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Sacco Sez: Broncos among most stable teams


This is one of the most exciting periods in Denver Broncos history, with the official purchase of the team by the Walton-Penner Family Ownership Group.

Anyone who watched the historic press conference from Broncos headquarters had to be very impressed by the group, which is taking over a team that has been one of the most stable in the National Football League.

The Broncos are the only team in the AFC West that has not moved to another city, which is rather remarkable considering the unstable early history of the team.

The other three members of the division moved from Dallas to Kansas City, from Los Angeles to San Diego and then back to Los Angeles, and from Oakland to Los Angeles to Oakland to Las Vegas.

Movement of franchises and changes of names is not uncommon in sports leagues, of course, and the NFL has been no different going way back to its inception.

Way back when, a century ago, it was actually more common than one might think for pro football teams to take on the same name as major league baseball teams in their respective cities.

So back in the days of the Dayton Triangles, there were also the Brooklyn Dodgers, who later became the Tigers, who later merged with a team known as the Boston Yanks and became the football version of the New York Yankees and even played at Yankee Stadium. That Yanks team had actually also been formed from a team known as the Boston Yanks, and then the Yanks became the New York Bulldogs from 1950-51.

Cincinnati was once in pro football as the Reds, but they were less stable than the old truck driven by the Joads in "The Grapes of Wrath," and when they could not finish their second season in 1934, they were replaced by a team in St. Louis, the Gunners. But they were gunned down at the end of the year.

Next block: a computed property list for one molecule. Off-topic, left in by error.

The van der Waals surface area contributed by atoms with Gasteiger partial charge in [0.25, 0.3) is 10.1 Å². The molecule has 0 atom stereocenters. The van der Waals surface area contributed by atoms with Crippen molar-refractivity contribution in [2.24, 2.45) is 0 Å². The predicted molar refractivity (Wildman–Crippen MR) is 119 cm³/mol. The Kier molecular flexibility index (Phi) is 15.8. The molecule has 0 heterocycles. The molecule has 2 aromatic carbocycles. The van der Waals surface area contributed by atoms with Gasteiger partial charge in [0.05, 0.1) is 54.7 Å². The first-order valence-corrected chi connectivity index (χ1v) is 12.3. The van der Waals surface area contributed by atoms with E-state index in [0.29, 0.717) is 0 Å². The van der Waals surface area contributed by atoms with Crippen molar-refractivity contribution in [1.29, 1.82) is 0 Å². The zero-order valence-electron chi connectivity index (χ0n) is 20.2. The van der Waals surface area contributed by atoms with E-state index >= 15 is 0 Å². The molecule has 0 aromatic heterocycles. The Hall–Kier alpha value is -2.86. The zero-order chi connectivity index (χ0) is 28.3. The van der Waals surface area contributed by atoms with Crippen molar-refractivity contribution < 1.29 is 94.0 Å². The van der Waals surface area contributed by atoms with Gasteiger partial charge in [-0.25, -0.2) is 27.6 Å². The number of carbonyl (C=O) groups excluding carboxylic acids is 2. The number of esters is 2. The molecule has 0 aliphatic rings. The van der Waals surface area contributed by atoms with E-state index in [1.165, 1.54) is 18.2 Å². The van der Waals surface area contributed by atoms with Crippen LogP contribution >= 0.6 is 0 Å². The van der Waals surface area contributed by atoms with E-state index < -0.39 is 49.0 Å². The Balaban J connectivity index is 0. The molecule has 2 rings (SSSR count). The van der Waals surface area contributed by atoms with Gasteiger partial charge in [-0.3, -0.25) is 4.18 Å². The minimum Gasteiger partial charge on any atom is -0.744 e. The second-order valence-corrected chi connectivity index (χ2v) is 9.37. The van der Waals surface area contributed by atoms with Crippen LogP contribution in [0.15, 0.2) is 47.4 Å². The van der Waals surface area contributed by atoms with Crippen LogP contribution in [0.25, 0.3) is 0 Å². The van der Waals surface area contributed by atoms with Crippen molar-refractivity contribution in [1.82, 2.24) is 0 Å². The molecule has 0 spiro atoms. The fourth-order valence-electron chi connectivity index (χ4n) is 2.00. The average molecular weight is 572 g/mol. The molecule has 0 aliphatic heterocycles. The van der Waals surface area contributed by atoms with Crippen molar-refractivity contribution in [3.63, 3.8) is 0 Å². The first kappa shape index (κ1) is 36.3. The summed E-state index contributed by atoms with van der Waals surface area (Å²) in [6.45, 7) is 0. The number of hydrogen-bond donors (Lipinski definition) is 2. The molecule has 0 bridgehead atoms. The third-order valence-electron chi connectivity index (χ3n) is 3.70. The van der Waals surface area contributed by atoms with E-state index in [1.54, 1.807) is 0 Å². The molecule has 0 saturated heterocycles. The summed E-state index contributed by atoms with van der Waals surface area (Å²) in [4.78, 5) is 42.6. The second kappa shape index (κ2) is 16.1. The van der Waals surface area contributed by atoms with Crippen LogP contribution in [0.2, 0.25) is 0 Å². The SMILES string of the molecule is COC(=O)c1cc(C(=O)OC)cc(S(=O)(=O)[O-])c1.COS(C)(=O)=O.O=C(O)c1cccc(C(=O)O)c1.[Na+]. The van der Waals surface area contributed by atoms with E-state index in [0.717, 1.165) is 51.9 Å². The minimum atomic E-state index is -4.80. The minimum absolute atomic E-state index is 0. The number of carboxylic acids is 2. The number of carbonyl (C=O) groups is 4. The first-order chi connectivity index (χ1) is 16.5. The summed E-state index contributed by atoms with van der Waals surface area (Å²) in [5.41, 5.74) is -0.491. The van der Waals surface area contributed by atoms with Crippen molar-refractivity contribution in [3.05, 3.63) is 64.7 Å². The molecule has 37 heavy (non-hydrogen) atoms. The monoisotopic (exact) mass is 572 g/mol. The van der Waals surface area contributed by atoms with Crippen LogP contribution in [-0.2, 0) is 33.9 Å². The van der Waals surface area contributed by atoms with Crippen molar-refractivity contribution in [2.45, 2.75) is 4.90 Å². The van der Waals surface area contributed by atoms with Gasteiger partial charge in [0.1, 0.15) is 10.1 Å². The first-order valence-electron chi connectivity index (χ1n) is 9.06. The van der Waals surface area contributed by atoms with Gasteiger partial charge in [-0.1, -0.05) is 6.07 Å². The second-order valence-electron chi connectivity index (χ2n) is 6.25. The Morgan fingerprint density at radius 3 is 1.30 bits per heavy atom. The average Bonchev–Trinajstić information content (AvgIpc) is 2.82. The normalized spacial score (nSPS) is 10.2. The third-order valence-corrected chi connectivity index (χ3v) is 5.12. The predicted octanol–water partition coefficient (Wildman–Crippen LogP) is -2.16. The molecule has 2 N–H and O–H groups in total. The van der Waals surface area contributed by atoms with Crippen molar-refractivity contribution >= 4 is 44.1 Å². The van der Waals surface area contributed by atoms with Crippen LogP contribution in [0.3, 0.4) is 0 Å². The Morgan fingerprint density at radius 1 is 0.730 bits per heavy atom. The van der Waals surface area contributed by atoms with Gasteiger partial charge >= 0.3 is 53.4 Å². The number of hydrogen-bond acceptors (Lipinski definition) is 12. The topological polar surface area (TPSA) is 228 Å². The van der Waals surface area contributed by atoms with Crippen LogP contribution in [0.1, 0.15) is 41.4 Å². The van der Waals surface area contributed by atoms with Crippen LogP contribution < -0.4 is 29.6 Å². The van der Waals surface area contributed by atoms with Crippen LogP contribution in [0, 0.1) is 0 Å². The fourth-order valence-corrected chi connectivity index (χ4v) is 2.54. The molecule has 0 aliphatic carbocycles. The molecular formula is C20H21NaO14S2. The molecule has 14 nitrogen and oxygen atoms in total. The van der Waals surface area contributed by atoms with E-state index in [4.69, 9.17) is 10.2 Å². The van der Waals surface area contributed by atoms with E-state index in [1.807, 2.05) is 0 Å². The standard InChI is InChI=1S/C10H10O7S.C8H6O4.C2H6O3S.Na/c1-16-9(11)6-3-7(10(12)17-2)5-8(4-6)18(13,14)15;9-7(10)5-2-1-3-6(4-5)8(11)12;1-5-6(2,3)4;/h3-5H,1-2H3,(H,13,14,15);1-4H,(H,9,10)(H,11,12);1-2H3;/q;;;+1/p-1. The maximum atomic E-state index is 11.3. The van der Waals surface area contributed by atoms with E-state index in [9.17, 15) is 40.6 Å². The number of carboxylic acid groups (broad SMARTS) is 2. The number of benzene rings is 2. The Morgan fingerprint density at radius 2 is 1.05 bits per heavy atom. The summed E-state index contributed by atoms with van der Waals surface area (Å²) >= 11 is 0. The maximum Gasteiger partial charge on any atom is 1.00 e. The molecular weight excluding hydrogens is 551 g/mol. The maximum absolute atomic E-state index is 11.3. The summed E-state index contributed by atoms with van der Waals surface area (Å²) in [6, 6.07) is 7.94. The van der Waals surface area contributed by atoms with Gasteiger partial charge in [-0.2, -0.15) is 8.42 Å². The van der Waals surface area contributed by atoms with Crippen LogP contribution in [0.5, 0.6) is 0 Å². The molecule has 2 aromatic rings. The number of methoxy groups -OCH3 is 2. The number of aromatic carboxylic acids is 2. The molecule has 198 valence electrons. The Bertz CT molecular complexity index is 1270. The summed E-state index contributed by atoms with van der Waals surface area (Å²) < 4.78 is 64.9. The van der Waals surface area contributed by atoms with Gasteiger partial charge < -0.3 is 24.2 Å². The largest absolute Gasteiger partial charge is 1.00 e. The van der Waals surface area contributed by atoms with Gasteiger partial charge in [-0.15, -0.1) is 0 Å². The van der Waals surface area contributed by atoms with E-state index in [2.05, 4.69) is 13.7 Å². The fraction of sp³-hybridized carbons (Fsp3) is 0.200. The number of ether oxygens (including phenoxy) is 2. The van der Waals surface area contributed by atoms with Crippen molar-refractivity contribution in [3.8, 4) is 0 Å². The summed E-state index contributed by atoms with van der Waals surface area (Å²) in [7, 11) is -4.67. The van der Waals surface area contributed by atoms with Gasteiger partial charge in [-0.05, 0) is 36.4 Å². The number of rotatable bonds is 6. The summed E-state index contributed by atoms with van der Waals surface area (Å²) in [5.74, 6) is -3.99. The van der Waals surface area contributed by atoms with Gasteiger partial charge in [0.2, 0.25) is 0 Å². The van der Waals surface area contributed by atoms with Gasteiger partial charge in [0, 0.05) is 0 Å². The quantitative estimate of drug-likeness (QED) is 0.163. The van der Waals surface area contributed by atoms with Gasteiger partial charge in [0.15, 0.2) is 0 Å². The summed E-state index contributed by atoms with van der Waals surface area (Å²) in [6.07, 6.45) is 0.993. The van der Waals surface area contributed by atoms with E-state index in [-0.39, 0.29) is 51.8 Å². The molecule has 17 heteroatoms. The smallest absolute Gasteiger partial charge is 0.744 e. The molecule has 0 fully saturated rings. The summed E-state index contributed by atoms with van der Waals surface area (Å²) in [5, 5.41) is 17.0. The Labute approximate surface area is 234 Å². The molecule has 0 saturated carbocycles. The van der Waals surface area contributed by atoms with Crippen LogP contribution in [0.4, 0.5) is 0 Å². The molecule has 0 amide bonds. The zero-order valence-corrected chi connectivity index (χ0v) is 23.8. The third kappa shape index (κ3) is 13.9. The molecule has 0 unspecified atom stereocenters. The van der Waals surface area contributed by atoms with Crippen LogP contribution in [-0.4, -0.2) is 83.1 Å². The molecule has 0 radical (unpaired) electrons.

As crazy as it seems, there were three different versions of the Cleveland Indians in the NFL. They played in, and flopped in, 1921, 1924 and 1931.

There were also Detroit Tigers and Washington Senators in bygone times.

One of the reasons for this, of course, is that teams did not cost much money, so many tried and failed also on the way.

But even as we got into a more modern era, cities and teams had some interesting histories. And not all of them were failed franchises.

The Decatur Staleys moved to Chicago and became the Bears, and they have stayed in Chicago as the Bears as the prototypical pro football team. Team owner George Halas actually chose the blue and orange colors for the Bears because those were the colors of his alma mater, the University of Illinois.

The Bears are one of the two oldest current franchises, along with the Cardinals, who played in Racine, Chicago, St. Louis and now Arizona.

One of the other long-standing teams, the Packers started in Green Bay, they never moved, despite playing three games a year in Milwaukee for a period of time.

Broncos fans think of our former coach when the name Dan Reeves is spoken, but there was a Dan Reeves before our own.

He owned the Cleveland Rams and his team became the only one in sports history to move the season after winning a title, going from Cleveland to Los Angeles to avoid competition with the Cleveland Browns of the All-America Football Conference.